When it comes to client care, you pride yourself on a flexible approach; on being able to tailor your service to meet the specific needs of your clients. But is it possible to be too flexible? Your service contract is a case in point. Deviating from your standard terms merely to get the client on board can be a risky business – especially if you are being asked to assume duties or liabilities that you wouldn’t ordinarily take on.
Here are some points to bear in mind…
Bowing to pressure on key terms: what message does it send?
Most of us have been tempted to bow to commercial pressure from time to time: to deviate from our preferred way of doing things with an eye on the bigger prize. So does it really matter if certain clauses in our service contract are ‘tweaked’ – or if the entire agreement is jettisoned in favour of one drawn up by the client?
Bear in mind that each of the terms and conditions set out in your contract is likely to be there for a reason. A fit-for-purpose client contract is likely to reflect the stipulations and recommendations of your profession’s governing body or association.
Finally, and by no means least of all, the contract should reflect your preferred way of working. It should stipulate what your clients can expect from you and equally as importantly, what you expect from your clients. In short, how you word your contract can go a long way in helping you to manage client expectations.
When a client requests that you depart from your standard contract, ask for their reasons. If they are unfamiliar with your particular niche, it may be simply a case of explaining problematic terms.
In other cases, you may be asked to depart completely from your own standard form and use a contract drawn up by the client. If this is simply a case of the same industry-standard terms set out in a slightly different format, you may not see any problem with this.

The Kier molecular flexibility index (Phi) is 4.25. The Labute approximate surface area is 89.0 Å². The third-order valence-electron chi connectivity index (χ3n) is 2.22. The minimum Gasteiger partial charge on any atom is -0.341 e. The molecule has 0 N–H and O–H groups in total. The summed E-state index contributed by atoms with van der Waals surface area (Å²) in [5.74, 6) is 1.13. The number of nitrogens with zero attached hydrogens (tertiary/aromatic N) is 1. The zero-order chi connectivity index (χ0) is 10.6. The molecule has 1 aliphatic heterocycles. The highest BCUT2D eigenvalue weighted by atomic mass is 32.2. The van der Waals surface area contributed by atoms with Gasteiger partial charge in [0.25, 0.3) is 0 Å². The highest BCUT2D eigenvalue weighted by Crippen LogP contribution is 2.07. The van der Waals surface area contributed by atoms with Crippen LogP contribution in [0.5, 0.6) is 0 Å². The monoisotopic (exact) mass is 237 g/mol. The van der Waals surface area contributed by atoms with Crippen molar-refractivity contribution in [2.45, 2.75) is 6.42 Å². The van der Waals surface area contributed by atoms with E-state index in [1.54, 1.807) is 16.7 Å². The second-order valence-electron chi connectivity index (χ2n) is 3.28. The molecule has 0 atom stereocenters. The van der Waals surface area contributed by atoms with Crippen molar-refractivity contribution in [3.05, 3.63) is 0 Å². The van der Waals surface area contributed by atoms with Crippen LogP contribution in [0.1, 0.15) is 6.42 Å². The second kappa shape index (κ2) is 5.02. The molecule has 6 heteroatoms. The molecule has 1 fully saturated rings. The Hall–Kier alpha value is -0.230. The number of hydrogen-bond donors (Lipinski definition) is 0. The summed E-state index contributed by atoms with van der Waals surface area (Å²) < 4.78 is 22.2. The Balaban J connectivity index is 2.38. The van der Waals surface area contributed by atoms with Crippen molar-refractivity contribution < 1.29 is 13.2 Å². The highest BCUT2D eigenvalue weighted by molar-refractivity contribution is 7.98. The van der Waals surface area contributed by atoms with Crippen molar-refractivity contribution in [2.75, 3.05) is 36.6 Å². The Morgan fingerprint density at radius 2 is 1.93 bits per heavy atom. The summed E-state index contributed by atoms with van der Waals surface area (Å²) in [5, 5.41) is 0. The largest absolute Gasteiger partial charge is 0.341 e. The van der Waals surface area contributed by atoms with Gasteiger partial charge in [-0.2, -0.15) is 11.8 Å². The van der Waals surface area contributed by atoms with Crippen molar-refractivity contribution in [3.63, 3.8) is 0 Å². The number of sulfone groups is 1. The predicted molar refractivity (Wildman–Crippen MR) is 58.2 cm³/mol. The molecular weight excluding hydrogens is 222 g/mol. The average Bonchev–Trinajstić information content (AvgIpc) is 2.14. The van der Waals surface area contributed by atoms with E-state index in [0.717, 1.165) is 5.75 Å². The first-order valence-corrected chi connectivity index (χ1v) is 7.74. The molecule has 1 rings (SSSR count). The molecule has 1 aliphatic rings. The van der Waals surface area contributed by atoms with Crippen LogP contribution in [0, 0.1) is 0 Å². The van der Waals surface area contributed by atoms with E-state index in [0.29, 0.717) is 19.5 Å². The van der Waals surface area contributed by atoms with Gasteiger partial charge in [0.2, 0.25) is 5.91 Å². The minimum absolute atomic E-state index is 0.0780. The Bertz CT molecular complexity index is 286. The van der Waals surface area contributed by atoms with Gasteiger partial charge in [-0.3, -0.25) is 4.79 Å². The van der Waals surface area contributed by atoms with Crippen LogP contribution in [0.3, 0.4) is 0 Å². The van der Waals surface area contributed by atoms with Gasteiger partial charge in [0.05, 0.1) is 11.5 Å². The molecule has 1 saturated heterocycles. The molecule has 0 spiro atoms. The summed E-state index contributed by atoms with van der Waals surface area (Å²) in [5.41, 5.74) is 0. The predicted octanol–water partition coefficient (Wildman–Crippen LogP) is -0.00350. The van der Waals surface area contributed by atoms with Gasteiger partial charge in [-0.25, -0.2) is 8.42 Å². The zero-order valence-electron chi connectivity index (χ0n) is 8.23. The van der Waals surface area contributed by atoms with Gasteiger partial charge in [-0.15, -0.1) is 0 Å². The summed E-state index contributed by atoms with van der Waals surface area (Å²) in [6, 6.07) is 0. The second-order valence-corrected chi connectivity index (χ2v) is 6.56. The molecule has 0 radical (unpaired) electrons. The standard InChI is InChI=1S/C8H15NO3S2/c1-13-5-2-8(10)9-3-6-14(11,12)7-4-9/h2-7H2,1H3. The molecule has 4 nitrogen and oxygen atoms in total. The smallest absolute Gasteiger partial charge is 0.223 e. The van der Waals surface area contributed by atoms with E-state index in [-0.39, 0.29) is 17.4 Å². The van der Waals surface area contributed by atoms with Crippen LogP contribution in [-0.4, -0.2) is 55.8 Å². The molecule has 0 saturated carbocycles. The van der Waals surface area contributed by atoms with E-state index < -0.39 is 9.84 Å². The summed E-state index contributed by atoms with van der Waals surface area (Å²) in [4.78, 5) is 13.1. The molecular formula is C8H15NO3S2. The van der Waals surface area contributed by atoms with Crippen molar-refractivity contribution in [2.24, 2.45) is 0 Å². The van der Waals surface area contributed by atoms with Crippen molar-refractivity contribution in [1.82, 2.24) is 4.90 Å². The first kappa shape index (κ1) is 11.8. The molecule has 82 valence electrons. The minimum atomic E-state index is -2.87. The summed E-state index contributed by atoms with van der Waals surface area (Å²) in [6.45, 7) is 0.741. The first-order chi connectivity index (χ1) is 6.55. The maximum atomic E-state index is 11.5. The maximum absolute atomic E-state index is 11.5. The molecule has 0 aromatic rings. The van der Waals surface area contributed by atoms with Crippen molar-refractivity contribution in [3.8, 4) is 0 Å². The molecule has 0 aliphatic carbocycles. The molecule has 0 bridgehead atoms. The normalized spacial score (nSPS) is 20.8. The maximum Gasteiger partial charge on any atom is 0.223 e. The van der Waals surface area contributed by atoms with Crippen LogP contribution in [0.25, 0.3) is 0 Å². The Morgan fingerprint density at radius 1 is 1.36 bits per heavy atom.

Tread carefully, however: especially when it comes to seemingly innocuous slight changes to the wording. If in doubt, seek legal advice before signing the contract.
Scope for confusion
In most professions, standard service contracts have evolved over time to cover the issues that typically arise in provider/client relationships. Where specific terms are used widely, they are generally well understood, resulting in fewer misunderstandings.
As well as making it easier for parties to know where they stand, industry-wide terms can also make it easier to resolve disputes in areas such as payment and the standard of work expected. In the event of such a dispute, courts or arbitrators can refer to previous decisions concerning the same terms to consider what is “reasonable” in the circumstances.
Using unfamiliar wording can create an unnecessary hurdle, requiring the court to decipher what the parties may or may not have had in mind when they entered into the contract.
That’s not to say, however, that you should be a slave to your standard templates. If a particular job requires a slightly different approach to the norm, your contract may need to be modified. If in doubt, seek advice before making those modifications and make sure both yourself and your client are on the same page before you enter into the agreement.
Stepping out of your comfort zone: the dangers
Are you proposing to amend your contract to slash your standard estimated time-frame for completion of a project? If so, have you carried out a detailed assessment to determine whether the work is achievable within that window?
Similar considerations apply if, for instance, you intend to reduce your usual price for a particular job or if you intend to ‘dabble’ in a niche that is slightly outside of your main area of expertise and you need to amend your contract accordingly.
Stop and think before you depart from a standard term contract: is what you are promising reasonably likely to be achieved – and what are the consequences if you fail to deliver? This consideration should form part of a broader risk management process, which professional indemnity insurance brokers such as Bluefin Professions can advise on.